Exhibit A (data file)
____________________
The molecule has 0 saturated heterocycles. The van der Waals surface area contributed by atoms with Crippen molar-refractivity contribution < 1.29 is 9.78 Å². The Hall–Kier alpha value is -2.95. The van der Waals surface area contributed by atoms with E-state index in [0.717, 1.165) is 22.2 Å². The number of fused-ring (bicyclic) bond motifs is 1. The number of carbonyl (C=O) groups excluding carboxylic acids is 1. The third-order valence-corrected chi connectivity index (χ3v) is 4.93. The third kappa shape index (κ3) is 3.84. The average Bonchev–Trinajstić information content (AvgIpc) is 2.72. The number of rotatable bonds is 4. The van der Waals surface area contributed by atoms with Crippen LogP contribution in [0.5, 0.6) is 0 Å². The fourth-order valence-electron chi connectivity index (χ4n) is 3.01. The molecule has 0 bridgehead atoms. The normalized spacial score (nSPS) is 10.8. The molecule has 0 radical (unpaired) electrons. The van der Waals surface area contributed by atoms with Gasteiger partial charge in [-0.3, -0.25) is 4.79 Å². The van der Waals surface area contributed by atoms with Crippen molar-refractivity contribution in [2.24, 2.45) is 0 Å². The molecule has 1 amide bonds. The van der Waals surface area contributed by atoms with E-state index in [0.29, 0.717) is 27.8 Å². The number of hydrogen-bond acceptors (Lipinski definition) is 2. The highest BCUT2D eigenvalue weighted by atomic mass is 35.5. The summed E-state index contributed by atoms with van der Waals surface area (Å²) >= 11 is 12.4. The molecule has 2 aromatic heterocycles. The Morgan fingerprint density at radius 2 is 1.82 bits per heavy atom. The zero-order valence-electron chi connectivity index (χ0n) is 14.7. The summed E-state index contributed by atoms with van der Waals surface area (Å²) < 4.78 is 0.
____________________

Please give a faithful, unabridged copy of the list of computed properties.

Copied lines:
The molecule has 0 saturated heterocycles. The van der Waals surface area contributed by atoms with Crippen molar-refractivity contribution < 1.29 is 9.78 Å². The Hall–Kier alpha value is -2.95. The van der Waals surface area contributed by atoms with E-state index in [0.717, 1.165) is 22.2 Å². The number of fused-ring (bicyclic) bond motifs is 1. The number of carbonyl (C=O) groups excluding carboxylic acids is 1. The third-order valence-corrected chi connectivity index (χ3v) is 4.93. The third kappa shape index (κ3) is 3.84. The average Bonchev–Trinajstić information content (AvgIpc) is 2.72. The number of rotatable bonds is 4. The van der Waals surface area contributed by atoms with Crippen LogP contribution in [0.5, 0.6) is 0 Å². The fourth-order valence-electron chi connectivity index (χ4n) is 3.01. The molecule has 0 bridgehead atoms. The normalized spacial score (nSPS) is 10.8. The molecule has 0 radical (unpaired) electrons. The van der Waals surface area contributed by atoms with Gasteiger partial charge in [-0.3, -0.25) is 4.79 Å². The van der Waals surface area contributed by atoms with Crippen molar-refractivity contribution in [2.24, 2.45) is 0 Å². The molecule has 1 amide bonds. The van der Waals surface area contributed by atoms with E-state index in [0.29, 0.717) is 27.8 Å². The number of hydrogen-bond acceptors (Lipinski definition) is 2. The highest BCUT2D eigenvalue weighted by atomic mass is 35.5. The summed E-state index contributed by atoms with van der Waals surface area (Å²) >= 11 is 12.4. The molecule has 2 aromatic heterocycles. The Morgan fingerprint density at radius 2 is 1.82 bits per heavy atom. The zero-order valence-electron chi connectivity index (χ0n) is 14.7. The summed E-state index contributed by atoms with van der Waals surface area (Å²) < 4.78 is 0.